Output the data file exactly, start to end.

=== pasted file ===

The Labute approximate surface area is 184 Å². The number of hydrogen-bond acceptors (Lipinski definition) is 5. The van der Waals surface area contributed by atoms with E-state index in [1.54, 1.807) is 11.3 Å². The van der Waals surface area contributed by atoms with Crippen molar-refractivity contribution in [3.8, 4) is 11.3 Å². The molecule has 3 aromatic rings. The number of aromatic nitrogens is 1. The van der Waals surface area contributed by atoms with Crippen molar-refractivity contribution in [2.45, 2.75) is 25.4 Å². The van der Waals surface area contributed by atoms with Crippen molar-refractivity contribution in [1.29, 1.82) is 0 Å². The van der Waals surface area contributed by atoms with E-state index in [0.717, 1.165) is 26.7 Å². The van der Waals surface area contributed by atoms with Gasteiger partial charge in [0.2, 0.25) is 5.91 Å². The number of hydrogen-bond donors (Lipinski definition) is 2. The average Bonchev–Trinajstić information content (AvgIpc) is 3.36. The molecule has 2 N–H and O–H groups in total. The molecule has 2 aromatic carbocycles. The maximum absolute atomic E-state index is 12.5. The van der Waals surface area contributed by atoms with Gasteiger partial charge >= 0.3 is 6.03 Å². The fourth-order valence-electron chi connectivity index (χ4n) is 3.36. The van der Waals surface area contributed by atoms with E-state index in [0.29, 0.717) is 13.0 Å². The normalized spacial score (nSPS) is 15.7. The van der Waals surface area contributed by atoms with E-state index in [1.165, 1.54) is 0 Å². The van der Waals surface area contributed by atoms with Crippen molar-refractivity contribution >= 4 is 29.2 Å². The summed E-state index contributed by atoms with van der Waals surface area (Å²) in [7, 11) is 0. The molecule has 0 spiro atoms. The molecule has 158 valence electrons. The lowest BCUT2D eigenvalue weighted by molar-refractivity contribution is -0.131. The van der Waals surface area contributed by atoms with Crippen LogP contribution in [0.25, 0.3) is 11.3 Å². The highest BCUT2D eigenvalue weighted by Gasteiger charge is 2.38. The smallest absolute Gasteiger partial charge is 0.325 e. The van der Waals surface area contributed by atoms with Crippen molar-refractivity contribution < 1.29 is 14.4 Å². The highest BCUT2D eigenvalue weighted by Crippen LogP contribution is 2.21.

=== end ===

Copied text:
The Labute approximate surface area is 184 Å². The number of hydrogen-bond acceptors (Lipinski definition) is 5. The van der Waals surface area contributed by atoms with E-state index in [1.54, 1.807) is 11.3 Å². The van der Waals surface area contributed by atoms with Crippen molar-refractivity contribution in [3.8, 4) is 11.3 Å². The molecule has 3 aromatic rings. The number of aromatic nitrogens is 1. The van der Waals surface area contributed by atoms with Crippen molar-refractivity contribution in [2.45, 2.75) is 25.4 Å². The van der Waals surface area contributed by atoms with Crippen molar-refractivity contribution in [1.29, 1.82) is 0 Å². The van der Waals surface area contributed by atoms with E-state index in [0.717, 1.165) is 26.7 Å². The van der Waals surface area contributed by atoms with Gasteiger partial charge in [0.2, 0.25) is 5.91 Å². The number of hydrogen-bond donors (Lipinski definition) is 2. The average Bonchev–Trinajstić information content (AvgIpc) is 3.36. The molecule has 2 N–H and O–H groups in total. The molecule has 2 aromatic carbocycles. The maximum absolute atomic E-state index is 12.5. The van der Waals surface area contributed by atoms with Gasteiger partial charge >= 0.3 is 6.03 Å². The fourth-order valence-electron chi connectivity index (χ4n) is 3.36. The van der Waals surface area contributed by atoms with E-state index in [0.29, 0.717) is 13.0 Å². The normalized spacial score (nSPS) is 15.7. The van der Waals surface area contributed by atoms with E-state index in [1.165, 1.54) is 0 Å². The van der Waals surface area contributed by atoms with Crippen molar-refractivity contribution >= 4 is 29.2 Å². The summed E-state index contributed by atoms with van der Waals surface area (Å²) in [7, 11) is 0. The molecule has 0 spiro atoms. The molecule has 158 valence electrons. The lowest BCUT2D eigenvalue weighted by molar-refractivity contribution is -0.131. The van der Waals surface area contributed by atoms with Crippen LogP contribution in [0.25, 0.3) is 11.3 Å². The highest BCUT2D eigenvalue weighted by Gasteiger charge is 2.38. The smallest absolute Gasteiger partial charge is 0.325 e. The van der Waals surface area contributed by atoms with Crippen molar-refractivity contribution < 1.29 is 14.4 Å². The highest BCUT2D eigenvalue weighted by Crippen LogP contribution is 2.21.